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Using a flamethrower in Shakedown Hawaii Vblank Entertainment

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Shakedown: Hawaii feels like an unofficial sequel to the silly, original GTA games

Sure, you can own a whole island, but to what end?

Russ Frushtick is the director of special projects, and he has been covering the world of video games and technology for over 15 years. He co-founded Polygon in 2012.

You’ve been here before: You start an open-world game as a petty gangster, slowly working you way up the criminal ladder until you essentially own the whole city. But in Shakedown: Hawaii, there’s no “essentially” about it. By the end of the game, you literally own the whole city.

Shakedown: Hawaii is the quasi-sequel to Retro City Rampage. They’re both open-world games in the style of the original Grand Theft Auto. But where Retro City opted for NES-era graphics, Shakedown looks more like an unreleased Genesis game.

Despite the old-school visuals, there are some truly modern sensibilities in Shakedown: Hawaii. The most impressive feature: I can own every piece of real estate in the game. I’m talking about hundreds of buildings, ranging from convenience stores to chop shops to salons to airports.

I was astonished when I first started playing. Blue icons filled the map indicating everything for sale. Now, with every story mission I complete, even more plots are up for grabs, increasing my cash flow and control over the city.

Buying up real estate in Shakedown: Hawaii
Buying up real estate in Shakedown: Hawaii.
Vblank Entertainment via Polygon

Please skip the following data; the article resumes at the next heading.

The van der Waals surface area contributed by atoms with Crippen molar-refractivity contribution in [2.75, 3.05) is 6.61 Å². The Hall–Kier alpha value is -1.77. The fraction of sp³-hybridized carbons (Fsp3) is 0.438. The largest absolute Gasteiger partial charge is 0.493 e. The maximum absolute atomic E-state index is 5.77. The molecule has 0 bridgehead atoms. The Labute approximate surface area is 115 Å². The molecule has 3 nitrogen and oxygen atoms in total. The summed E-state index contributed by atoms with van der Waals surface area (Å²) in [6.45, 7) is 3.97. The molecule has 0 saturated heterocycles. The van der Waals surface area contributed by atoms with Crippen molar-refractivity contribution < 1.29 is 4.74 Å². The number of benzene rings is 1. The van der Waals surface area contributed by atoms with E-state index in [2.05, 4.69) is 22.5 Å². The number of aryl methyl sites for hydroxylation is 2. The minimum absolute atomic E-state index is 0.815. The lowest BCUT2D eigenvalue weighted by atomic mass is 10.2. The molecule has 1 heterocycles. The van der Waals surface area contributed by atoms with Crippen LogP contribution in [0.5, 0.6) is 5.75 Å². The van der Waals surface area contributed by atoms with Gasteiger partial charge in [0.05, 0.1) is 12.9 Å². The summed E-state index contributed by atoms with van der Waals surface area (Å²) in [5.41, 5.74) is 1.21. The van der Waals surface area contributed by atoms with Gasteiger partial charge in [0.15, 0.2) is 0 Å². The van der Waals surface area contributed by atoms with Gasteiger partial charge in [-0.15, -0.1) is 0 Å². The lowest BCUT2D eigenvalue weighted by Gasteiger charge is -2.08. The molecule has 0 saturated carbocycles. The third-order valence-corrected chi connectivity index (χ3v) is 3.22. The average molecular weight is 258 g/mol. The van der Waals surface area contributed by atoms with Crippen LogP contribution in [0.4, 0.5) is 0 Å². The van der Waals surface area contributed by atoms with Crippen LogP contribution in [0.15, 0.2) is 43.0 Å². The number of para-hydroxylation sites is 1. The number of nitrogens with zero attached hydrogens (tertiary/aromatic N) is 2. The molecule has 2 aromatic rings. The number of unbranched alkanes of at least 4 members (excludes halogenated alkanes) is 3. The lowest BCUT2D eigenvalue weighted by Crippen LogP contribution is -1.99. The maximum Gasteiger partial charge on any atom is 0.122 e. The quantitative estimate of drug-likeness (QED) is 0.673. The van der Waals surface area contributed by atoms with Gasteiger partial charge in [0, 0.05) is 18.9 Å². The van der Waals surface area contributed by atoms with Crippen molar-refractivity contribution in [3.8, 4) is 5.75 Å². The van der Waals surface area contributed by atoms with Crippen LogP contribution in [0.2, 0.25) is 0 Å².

Buying up the town, neighborhood by neighborhood, is satisfying (if unquestionably evil), but it also results in a game so front-loaded that the latter half has nowhere to go.

Part of the issue may lie in the way I’ve played: Instead of focusing on the main story, I wanted to buy up as much of the city as quickly possible. While some of the properties are gated to the story, most are not. By the time I was halfway through the game, I was making millions a day. No property was out of my reach. At present, I’m making $21 million in just a few in-game minutes. When I’m asked to steal a coffee truck to add $100 to that tally, it begins to feel petty.

It’s also disappointing that most of these properties don’t amount to much. Buying more gun shops does unlock new weapons, but the vast majority of purchases simply boost my daily income. Buying the airport, for example, doesn’t unlock access to new vehicles like helicopters. Rather than feeling like I’m in command of this city, it feels like I’m watching meaningless numbers increase in menu screens.

On a mission in Shakedown: Hawaii
On a mission in Shakedown: Hawaii.
Vblank Entertainment

As much as I applaud the ambition of the property ownership systems in Shakedown: Hawaii, the best way to play is to ignore much of that and treat it as straight-up mindless arcade action. In that light, it’s easy to while away a commute with its responsive, RC car driving controls and minutelong micro-missions.

The tone of these missions is cynical takes on disgusting business practices (rebranding “gamer” energy soda or scamming people with cheap printer cartridges), and they lose their charm after the first few dozen. But the actual gameplay offers a nice mix of driving, shooting, and surprisingly capable platforming sequences. It also mercifully avoids the extreme difficulty of its predecessor.

Despite that, I’m left with a sense of unfulfilled ambition. Shakedown: Hawaii presents itself as a unique real estate-centric twist on open-world action, but it seems satisfied to stick with a cheap rental.

Shakedown: Hawaii was released May 7 on Nintendo Switch, PlayStation 4, PlayStation Vita, and Windows PC for $19.99. The game was reviewed on Nintendo Switch using a final “retail” download code provided by Vblank Entertainment. You can find additional information about Polygon’s ethics policy here.